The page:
Geotourism Mapguide: A travel guide to the places most respected and recommended by locals.
  Hiking Trail or Trailhead

Aztec Sandstone Arches

With nearly 300 documented natural sandstone arches and windows in the immediate area, Aztec underscores the ethereal, Nikon-prompting beauty of the American Southwest. Search out breathtaking Arch Rock in Hart Canyon, or visit spectacular Anasazi Arch in in Cox Canyon. GPS directions and maps are available at the Aztec Visitor Center or a www.aztecnm.com.

Trail Distance: Varied depending on locale. Hikes are from 100-feet to more than a half-mile from roads.

 ADA Accessibility Notes

The land is owned by BLM and no formal trails have been established.  Some arches are visible from the road, and many require easy, moderate or difficult hikes to access.

 Eco-Friendly Notes

Many regional back-country roads, commonly referred to as oil and gas roads, are not maintained by any governmental agency. During or after inclement weather these roads can become rutted, bumpy and very slippery. Getting stuck or worse is a very real possibility, so we encourage the use of four-wheel-drive vehicles. Additionally, oil and gas roads change frequently—new roads are added when new wells are drilled. For added safety and comfort:

  • Pack food and water (take more than you expect).
  • Drive dependable transportation (with ample fuel).
  • Take a first-aid kit, sunscreen, compass and GPS.
  • Pack a topographical map.
  • Charge your cell phone.
  • Wear seasonal clothing.
  • Be aware of rattlesnakes.

 

 Pet Friendly Notes

Dogs are permitted on hikes, but be aware of rattlesnakes, pump jacks and cactus.

For More Information, Contact:

Aztec Visitors Center

goaztec@aztecnm.com
www.aztecnm.com
110 N. Ash, Aztec, NM 87410
(505) 334-9551 · toll-free 1-888-543-GOAZTECNM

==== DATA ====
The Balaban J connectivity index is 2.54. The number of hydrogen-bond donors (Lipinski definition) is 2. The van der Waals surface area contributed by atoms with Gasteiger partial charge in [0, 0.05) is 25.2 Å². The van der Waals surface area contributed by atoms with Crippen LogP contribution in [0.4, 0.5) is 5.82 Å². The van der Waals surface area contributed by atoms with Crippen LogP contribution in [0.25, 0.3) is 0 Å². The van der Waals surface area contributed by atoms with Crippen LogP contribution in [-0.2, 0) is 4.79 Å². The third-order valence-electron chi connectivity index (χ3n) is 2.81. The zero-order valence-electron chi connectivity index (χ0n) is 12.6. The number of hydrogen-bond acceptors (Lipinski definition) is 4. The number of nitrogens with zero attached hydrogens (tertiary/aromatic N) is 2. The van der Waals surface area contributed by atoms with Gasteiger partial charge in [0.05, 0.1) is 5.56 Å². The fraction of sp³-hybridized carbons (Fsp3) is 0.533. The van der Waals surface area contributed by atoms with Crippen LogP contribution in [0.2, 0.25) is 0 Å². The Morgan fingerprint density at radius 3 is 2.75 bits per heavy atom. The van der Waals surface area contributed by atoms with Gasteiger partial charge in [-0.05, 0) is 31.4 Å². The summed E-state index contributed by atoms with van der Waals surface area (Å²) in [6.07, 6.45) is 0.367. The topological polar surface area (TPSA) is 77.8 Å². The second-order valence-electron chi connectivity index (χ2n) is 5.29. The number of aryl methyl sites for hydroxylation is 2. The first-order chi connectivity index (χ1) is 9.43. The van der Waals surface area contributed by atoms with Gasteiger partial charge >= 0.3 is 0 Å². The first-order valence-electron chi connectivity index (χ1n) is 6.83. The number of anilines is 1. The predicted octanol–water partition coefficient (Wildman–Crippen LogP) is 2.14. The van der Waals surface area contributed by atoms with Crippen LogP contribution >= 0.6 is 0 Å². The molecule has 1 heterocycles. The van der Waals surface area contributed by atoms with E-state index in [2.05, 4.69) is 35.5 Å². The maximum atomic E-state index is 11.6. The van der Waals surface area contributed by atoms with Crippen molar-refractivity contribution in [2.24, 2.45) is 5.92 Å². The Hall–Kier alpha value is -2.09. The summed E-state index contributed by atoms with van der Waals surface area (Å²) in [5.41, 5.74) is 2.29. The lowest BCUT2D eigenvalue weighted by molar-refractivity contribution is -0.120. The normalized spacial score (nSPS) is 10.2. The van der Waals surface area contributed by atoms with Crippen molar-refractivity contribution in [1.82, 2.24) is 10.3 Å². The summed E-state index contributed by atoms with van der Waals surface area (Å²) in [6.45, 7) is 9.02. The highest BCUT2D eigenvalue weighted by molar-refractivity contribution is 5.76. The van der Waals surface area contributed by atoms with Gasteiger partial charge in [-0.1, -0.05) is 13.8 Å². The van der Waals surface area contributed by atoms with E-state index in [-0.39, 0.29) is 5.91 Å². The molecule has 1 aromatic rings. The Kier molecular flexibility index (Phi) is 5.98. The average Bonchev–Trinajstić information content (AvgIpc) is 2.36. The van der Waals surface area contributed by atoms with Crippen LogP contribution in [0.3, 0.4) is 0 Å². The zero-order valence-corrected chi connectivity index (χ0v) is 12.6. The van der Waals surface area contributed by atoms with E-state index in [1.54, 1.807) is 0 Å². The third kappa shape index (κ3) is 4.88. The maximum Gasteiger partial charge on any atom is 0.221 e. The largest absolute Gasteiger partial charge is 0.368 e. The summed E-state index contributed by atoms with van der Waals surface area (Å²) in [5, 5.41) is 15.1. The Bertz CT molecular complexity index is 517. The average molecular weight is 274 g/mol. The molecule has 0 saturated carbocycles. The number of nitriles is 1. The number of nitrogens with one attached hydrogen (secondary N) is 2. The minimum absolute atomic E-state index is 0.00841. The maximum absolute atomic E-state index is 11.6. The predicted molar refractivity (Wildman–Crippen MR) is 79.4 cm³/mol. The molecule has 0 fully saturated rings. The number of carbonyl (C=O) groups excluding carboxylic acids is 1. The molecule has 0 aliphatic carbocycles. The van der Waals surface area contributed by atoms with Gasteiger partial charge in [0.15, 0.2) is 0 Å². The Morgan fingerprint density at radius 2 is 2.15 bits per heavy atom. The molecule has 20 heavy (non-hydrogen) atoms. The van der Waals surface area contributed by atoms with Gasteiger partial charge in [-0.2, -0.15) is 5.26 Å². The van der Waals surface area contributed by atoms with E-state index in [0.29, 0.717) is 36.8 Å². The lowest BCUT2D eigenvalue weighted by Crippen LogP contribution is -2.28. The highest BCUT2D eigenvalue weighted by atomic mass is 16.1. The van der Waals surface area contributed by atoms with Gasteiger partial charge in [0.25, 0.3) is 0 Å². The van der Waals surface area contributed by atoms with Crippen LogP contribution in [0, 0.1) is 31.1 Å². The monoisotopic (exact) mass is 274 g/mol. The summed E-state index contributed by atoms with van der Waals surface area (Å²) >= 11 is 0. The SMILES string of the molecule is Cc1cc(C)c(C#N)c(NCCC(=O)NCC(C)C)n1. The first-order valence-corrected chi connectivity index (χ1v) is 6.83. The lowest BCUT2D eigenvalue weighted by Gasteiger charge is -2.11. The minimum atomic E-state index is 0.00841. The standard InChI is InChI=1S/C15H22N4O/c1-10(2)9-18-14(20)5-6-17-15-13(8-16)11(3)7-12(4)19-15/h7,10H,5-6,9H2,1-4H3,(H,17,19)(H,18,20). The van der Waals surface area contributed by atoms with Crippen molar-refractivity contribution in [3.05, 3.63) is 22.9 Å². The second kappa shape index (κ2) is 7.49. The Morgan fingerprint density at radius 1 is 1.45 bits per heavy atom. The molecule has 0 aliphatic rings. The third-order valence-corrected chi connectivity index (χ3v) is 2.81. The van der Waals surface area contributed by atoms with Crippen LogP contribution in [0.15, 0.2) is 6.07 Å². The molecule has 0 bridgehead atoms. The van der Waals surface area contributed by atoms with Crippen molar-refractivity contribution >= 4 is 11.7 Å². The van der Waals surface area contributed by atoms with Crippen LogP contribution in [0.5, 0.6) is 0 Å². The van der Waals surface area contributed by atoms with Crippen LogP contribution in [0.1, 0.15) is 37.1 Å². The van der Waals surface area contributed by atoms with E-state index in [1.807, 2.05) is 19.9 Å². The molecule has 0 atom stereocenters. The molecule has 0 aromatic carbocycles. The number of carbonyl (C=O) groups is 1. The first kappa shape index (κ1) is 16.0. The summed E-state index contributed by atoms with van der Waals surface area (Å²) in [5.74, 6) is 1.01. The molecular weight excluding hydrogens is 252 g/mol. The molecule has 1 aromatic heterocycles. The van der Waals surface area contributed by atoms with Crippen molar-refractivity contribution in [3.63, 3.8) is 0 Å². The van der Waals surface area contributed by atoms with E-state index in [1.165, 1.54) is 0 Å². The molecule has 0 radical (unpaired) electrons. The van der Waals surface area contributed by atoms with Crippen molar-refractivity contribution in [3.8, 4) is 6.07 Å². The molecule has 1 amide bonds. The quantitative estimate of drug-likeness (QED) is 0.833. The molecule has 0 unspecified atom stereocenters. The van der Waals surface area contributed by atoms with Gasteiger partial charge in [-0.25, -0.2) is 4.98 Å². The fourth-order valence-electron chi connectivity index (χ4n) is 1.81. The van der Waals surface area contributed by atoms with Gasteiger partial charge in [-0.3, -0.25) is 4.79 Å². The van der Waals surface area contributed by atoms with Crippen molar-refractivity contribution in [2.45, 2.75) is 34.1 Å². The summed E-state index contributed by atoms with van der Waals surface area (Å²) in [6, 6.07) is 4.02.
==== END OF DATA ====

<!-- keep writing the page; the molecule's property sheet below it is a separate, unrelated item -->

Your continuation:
Hendon Harris wrote on November 17, 2013: For months I have tried unsuccessfully until last night to discover if there was a possible connection between Anasazi Arch, Delicate Arch and ancient Vedic Buddhism. Last night I found what I had been seeking. Hindu and Buddhist arches are known by the Sanskrit name "Torana". If you have wondered why the Navajo Nation sued the U.S. government in an effort to among other reasons stop tourists from walking underneath Rainbow Bridge there is a reason based on an ancient Vedic religious belief. According to Himalayan Art: Subject-Torana (Arch, Decorative Throne Back) "A torana can be described as a gate, gateway, arch, throne-back, backrest, or decorative niche surrounding a diety, god, buddha .....". "However, there are actually three parts that make up the visual object of the torana: the (1) arch above, the (2) side supports and the (3) foundation (throne, lotus). In other words then the arch is simply the frame for sacred ground on which a throne sits. That would then explain the focused determination by the Navajo and the other tribes to which Rainbow Bridge is sacred ground to prevent tourists from casually walking across that ground. Is the reason that they are not working as diligently to prevent it at Delicate Arch, Anasazi Arch and scores of other arch type structures throughout the Four Corners that the "cow was already out of the barn" at those other sites and that they have been decommissioned as religious sites years ago. It would sure be nice if western scholars tasked with researching these things weren't for all intents and purposes prohibited from doing so. These scholars are not open to even considering any theory of Pre Columbian America that has anything to do with migration or diffusion. Read Steve Lekson's online article: "Diffusions & Histories/ The Southwest and the World". Is this reluctance to study alternative theories of ancient America really about protecting the accuracy of the historical record or is it about maintaining the continuity of the 500 year old version of the European account at the expense of the truth?